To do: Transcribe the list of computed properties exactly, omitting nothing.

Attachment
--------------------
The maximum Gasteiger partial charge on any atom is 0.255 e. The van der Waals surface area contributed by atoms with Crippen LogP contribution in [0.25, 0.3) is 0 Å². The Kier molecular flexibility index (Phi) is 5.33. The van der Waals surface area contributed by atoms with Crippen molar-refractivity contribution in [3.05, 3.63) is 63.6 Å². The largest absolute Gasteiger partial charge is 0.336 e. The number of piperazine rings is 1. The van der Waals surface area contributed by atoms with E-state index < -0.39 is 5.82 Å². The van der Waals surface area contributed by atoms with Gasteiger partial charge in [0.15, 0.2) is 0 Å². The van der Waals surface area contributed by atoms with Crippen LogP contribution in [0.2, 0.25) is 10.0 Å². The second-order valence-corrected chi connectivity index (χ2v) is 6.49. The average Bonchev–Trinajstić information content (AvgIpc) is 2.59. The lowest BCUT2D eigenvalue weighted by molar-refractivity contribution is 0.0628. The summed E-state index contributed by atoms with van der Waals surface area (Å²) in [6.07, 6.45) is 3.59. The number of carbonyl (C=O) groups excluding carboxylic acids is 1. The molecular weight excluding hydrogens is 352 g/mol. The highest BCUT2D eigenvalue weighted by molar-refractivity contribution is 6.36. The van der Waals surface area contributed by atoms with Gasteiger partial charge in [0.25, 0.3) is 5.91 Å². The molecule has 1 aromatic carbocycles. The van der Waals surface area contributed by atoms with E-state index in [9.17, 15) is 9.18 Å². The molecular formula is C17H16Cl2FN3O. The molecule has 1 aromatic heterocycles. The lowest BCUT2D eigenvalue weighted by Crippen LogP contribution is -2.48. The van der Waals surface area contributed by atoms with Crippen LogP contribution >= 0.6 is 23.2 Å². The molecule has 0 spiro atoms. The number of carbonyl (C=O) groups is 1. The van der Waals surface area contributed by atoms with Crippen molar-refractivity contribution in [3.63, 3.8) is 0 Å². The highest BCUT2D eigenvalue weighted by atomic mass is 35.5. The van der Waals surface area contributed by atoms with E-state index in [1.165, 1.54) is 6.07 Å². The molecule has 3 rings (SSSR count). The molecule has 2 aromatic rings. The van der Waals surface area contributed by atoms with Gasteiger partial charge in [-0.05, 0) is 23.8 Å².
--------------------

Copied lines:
The maximum Gasteiger partial charge on any atom is 0.255 e. The van der Waals surface area contributed by atoms with Crippen LogP contribution in [0.25, 0.3) is 0 Å². The Kier molecular flexibility index (Phi) is 5.33. The van der Waals surface area contributed by atoms with Crippen molar-refractivity contribution in [3.05, 3.63) is 63.6 Å². The largest absolute Gasteiger partial charge is 0.336 e. The number of piperazine rings is 1. The van der Waals surface area contributed by atoms with E-state index < -0.39 is 5.82 Å². The van der Waals surface area contributed by atoms with Gasteiger partial charge in [0.15, 0.2) is 0 Å². The van der Waals surface area contributed by atoms with Crippen LogP contribution in [0.2, 0.25) is 10.0 Å². The second-order valence-corrected chi connectivity index (χ2v) is 6.49. The average Bonchev–Trinajstić information content (AvgIpc) is 2.59. The lowest BCUT2D eigenvalue weighted by molar-refractivity contribution is 0.0628. The summed E-state index contributed by atoms with van der Waals surface area (Å²) in [6.07, 6.45) is 3.59. The number of carbonyl (C=O) groups excluding carboxylic acids is 1. The molecular weight excluding hydrogens is 352 g/mol. The highest BCUT2D eigenvalue weighted by molar-refractivity contribution is 6.36. The van der Waals surface area contributed by atoms with Gasteiger partial charge in [0.25, 0.3) is 5.91 Å². The molecule has 1 aromatic carbocycles. The van der Waals surface area contributed by atoms with E-state index in [9.17, 15) is 9.18 Å². The molecular formula is C17H16Cl2FN3O. The molecule has 1 aromatic heterocycles. The lowest BCUT2D eigenvalue weighted by Crippen LogP contribution is -2.48. The van der Waals surface area contributed by atoms with Crippen LogP contribution >= 0.6 is 23.2 Å². The molecule has 0 spiro atoms. The number of carbonyl (C=O) groups is 1. The van der Waals surface area contributed by atoms with Crippen molar-refractivity contribution in [3.63, 3.8) is 0 Å². The highest BCUT2D eigenvalue weighted by atomic mass is 35.5. The van der Waals surface area contributed by atoms with E-state index in [1.165, 1.54) is 6.07 Å². The molecule has 3 rings (SSSR count). The molecule has 2 aromatic rings. The van der Waals surface area contributed by atoms with Gasteiger partial charge in [-0.05, 0) is 23.8 Å².